It’s Dad’s turn.
For our Mother’s Day edition, we asked readers to share the best advice their Moms had passed down to them. For Father’s Day, we wanted to hear the stories and lessons our dads had shared.
As you might have suspected, the dads seem to have been a bit less talkative than the moms. That doesn’t mean their advice was any less relevant or useful. Who can argue with the dad who advised, “Don’t screw around”? Although, as our contributor writes, “I had no idea what he was talking about. I was 14.”
One of the many benefits of no longer being 14 is that we can now appreciate Dad’s advice from both the parent’s and the child’s point of view. We hope you enjoy it too. Happy Father’s Day.
You know that your barbecue is good for grilling a lot more than just plain-old burgers and hot dogs. But pizza and cake? Absolutely.
And with the dog days of summer approaching -- and the heat that makes turning on the oven a terribly frustrating idea -- we thought we’d share some of the dozens of foods that taste great cooked directly over the flames or wrapped in foil.
All you need is a grill, some tongs, a brush, a little bit of olive oil or butter, and an appetite!
I couldn’t wait to get to the theater last weekend to see the latest Star Trek film, Star Trek Into Darkness. I’ve been watching Star Trek since I was a kid, and I was eager to see what Captain James T. Kirk, Mr. Spock, Scotty, Uhura and the rest of the crew of the USS Enterprise were up to. (No spoiler alerts here!)
As I waited in line with other Trekkies, someone started a debate about which is the best Star Trek film (this most recent movie brings the total to 12). I voiced my opinion, and also thought about the other sci-fi flicks I’ve enjoyed watching over the years -- and that I wouldn’t mind watching again with friends this three-day holiday weekend as part an impromptu film festival.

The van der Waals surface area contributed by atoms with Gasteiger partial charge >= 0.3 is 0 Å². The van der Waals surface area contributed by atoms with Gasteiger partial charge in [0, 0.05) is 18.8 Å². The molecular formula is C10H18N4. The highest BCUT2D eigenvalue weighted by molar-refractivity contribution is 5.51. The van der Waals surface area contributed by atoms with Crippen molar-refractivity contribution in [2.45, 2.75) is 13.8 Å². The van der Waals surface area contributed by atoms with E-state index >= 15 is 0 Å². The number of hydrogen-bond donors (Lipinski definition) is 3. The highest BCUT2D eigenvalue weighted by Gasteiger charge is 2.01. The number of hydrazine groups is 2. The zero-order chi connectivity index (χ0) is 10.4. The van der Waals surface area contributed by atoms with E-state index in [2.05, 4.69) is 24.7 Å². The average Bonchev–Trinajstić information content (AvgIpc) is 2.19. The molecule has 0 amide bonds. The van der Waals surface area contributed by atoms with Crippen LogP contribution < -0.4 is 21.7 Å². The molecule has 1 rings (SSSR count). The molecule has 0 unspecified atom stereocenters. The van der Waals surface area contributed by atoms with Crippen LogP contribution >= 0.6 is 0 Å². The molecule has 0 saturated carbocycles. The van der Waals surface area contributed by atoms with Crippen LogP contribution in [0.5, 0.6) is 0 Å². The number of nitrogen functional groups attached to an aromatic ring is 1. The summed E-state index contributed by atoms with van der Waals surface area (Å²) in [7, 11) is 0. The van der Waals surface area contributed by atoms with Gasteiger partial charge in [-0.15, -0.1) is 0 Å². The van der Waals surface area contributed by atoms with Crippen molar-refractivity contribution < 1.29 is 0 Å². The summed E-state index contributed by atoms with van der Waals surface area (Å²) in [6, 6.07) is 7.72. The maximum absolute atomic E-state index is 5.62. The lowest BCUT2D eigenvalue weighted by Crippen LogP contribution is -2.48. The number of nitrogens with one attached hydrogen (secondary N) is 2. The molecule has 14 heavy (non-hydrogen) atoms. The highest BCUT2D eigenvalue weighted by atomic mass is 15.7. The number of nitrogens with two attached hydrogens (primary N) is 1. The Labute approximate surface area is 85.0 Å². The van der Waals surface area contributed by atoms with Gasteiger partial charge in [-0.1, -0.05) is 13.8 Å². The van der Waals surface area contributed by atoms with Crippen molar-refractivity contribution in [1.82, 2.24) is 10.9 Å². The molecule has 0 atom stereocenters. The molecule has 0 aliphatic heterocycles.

Rather than try to come up with a list of the top 10 sci-fi movies of all time (which would have to include Blade Runner, Metropolis, 2001 and Terminator), I focused on films that are more fun, bypassing the weighty dramas and gory alien blood fests.
For Mother's Day this year, we reached out via Facebook, twitter, and good old-fashioned email to ask the One Thing New community: What's the best advice you ever got from your mom?
The answers were varied -- and unexpected. One reader told us his mom taught him how to make a great gin and tonic (recipe below). Another was advised to always have a beef bourguignon (Julia Child’s recipe!) in the freezer for last minute dinner parties. Our favorite: “When a man says he’s too good for you, listen. He knows.”
Here's the best of your moms’ wisdom, and ours. Thanks to everyone for sharing your stories.
Rethink your approach. My grandmother used to say that if you’re trying to solve a problem and you bang your head against the wall and get a headache, then maybe banging your head against the wall isn't the answer. -- Connie G.
Always be looking for a job. You never know what may pop up. And always, always say please and thank you. -- Holly C.
Boys are more interested in girls who have a lot going on. This is what my mom told me in high school. She encouraged me to pursue my interests, and told me that boys would seek me out. -- Kathy F.
Sometimes it’s better to try things and only tell your boss when they work, rather than ask for permission and be told no. -- Laura S.
A few weeks ago, Frank Bruni, writing in the New York Times, made his contribution to an increasingly popular genre: the parenting-by-proxy essay, also known as Why-Can't-You-Parents-Just-Get-It-Together.
The formula goes like this: The writer, invariably, does not have children, but not to worry. He or she does have plenty of nieces, nephews, and assorted other younger family members and friends, and spends lots of time with them. Since the writer isn't burdened with the daily drudgery of carpools, making lunches, and middle-of-the-night wakings, he or she has some objectivity when it comes to parenting. This, the logic goes, makes the writer without children more qualified to give parenting advice than actual parents.
Right. This is like saying that, because I play a mean game of Clue and can find most five-year-olds in a game of hide-and-seek, I should have led the hunt for Osama bin Laden.